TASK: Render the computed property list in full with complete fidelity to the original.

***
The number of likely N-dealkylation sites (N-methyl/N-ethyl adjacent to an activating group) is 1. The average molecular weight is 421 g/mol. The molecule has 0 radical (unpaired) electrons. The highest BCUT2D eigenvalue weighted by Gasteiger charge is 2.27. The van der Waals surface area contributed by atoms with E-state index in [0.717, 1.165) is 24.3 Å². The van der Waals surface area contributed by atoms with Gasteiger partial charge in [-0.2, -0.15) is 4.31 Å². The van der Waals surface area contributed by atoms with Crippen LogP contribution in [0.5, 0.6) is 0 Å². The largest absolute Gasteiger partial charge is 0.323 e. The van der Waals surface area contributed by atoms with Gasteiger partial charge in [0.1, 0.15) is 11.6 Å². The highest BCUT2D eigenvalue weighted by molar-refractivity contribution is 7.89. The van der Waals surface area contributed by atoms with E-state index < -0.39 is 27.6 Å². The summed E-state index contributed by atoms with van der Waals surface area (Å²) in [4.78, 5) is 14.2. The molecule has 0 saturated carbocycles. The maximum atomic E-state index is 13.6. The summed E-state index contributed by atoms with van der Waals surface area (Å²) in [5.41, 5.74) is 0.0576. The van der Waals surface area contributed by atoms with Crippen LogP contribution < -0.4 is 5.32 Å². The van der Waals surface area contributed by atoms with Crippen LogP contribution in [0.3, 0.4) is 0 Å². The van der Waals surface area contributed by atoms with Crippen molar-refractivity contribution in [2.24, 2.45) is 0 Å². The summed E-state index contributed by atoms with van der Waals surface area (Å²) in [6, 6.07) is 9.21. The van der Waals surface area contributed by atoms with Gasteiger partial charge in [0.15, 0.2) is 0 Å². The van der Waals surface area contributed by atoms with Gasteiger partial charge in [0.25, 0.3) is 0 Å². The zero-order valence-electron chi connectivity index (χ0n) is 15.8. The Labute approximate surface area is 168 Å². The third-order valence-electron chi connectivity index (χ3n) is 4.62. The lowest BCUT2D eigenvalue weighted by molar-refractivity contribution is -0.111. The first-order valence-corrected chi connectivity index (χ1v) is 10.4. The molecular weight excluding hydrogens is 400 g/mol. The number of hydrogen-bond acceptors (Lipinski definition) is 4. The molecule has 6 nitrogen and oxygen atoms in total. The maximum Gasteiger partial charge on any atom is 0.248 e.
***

The number of likely N-dealkylation sites (N-methyl/N-ethyl adjacent to an activating group) is 1. The average molecular weight is 421 g/mol. The molecule has 0 radical (unpaired) electrons. The highest BCUT2D eigenvalue weighted by Gasteiger charge is 2.27. The van der Waals surface area contributed by atoms with E-state index in [0.717, 1.165) is 24.3 Å². The van der Waals surface area contributed by atoms with Gasteiger partial charge in [-0.2, -0.15) is 4.31 Å². The van der Waals surface area contributed by atoms with Crippen LogP contribution in [0.5, 0.6) is 0 Å². The largest absolute Gasteiger partial charge is 0.323 e. The van der Waals surface area contributed by atoms with Gasteiger partial charge in [0.1, 0.15) is 11.6 Å². The highest BCUT2D eigenvalue weighted by molar-refractivity contribution is 7.89. The van der Waals surface area contributed by atoms with E-state index < -0.39 is 27.6 Å². The summed E-state index contributed by atoms with van der Waals surface area (Å²) in [4.78, 5) is 14.2. The molecule has 0 saturated carbocycles. The maximum atomic E-state index is 13.6. The summed E-state index contributed by atoms with van der Waals surface area (Å²) in [5.41, 5.74) is 0.0576. The van der Waals surface area contributed by atoms with Crippen LogP contribution < -0.4 is 5.32 Å². The van der Waals surface area contributed by atoms with Crippen LogP contribution in [0.3, 0.4) is 0 Å². The van der Waals surface area contributed by atoms with Crippen molar-refractivity contribution in [2.24, 2.45) is 0 Å². The summed E-state index contributed by atoms with van der Waals surface area (Å²) in [6, 6.07) is 9.21. The van der Waals surface area contributed by atoms with Gasteiger partial charge in [0.15, 0.2) is 0 Å². The van der Waals surface area contributed by atoms with Gasteiger partial charge in [0.25, 0.3) is 0 Å². The zero-order valence-electron chi connectivity index (χ0n) is 15.8. The Labute approximate surface area is 168 Å². The third-order valence-electron chi connectivity index (χ3n) is 4.62. The lowest BCUT2D eigenvalue weighted by molar-refractivity contribution is -0.111. The first-order valence-corrected chi connectivity index (χ1v) is 10.4. The molecular weight excluding hydrogens is 400 g/mol. The number of hydrogen-bond acceptors (Lipinski definition) is 4. The molecule has 6 nitrogen and oxygen atoms in total. The maximum Gasteiger partial charge on any atom is 0.248 e.